On TV once, late at night, when I was a kid, in my teens, I saw a guy who was homeless.
Maybe he was homeless.
He looked like Jesus. I remember him like that.
Like wearing a cloth diaper. Though Jesus didn’t wear a diaper, I’m aware.
The guy kept appearing. This was a documentary. Something of that kind. And he kept showing up. Things were a mess in this place—wherever the filmmakers were. Like a recent war zone. Or a one-time construction site, abandoned for lack of funds. Lots of junk everywhere. Lots of heavy materials. Everything cooked in the sun.
Am I making this up?
The homeless Jesus guy kept being there, is my point—kept breaching the scene. And sometimes the frame would shift his way. Reposition on him.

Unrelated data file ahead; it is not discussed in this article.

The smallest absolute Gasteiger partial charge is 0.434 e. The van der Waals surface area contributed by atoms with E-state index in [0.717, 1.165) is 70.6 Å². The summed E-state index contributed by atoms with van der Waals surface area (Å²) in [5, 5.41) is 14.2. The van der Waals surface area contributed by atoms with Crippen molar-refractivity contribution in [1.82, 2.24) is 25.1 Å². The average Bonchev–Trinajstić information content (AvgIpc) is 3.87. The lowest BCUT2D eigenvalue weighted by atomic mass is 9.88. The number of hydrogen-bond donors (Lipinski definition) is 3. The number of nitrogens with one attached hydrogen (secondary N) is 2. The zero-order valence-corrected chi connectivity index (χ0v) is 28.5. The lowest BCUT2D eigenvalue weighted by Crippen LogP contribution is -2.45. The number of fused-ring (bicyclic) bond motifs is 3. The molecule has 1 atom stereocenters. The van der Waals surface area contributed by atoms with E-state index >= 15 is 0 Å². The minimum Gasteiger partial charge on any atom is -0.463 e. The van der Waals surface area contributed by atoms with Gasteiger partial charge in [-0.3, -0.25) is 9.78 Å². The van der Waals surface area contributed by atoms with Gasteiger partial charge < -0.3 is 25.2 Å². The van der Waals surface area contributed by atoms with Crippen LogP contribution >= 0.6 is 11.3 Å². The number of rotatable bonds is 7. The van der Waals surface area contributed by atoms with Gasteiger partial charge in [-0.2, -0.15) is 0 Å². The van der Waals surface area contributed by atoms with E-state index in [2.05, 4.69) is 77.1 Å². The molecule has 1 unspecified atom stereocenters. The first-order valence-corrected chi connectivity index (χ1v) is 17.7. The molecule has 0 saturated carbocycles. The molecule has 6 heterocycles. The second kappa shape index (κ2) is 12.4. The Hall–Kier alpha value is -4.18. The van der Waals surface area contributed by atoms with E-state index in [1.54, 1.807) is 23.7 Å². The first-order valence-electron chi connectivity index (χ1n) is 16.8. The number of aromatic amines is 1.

So I had a good look.
He was the owner of a spiral notebook. Six by eight, I want to say. Also a pen. These things—his only things?—were pretty much always in use. He was writing and writing. Dude never quit writing, it seemed. Jesus diaper dude. With no thorns in his head. Though I want to add thorns, looking back.
Thorns in his head seems correct.
Anyway: for each word he wrote down (and he wrote without cease, he wrote without resting his hand), dude whispered. He spoke. He announced each syllable, and the syllables never stopped coming. He was some kind of genius. He’d gotten himself to the place where the words made themselves out of absences, out of needs that were barely perceived. Dude was some kind of genius. Writing in tongues, as it were. And I saw that. I saw how amazing he was, and how brilliant, how totally fucked. I saw my own self, kicking back, watching him on TV, Jesus diaper dude. And I felt—I don’t know. I think I felt fortunate. Like I was clearly better off in every conceivable way.
Scott Garson author of Is That You, John Wayne? and other stuff.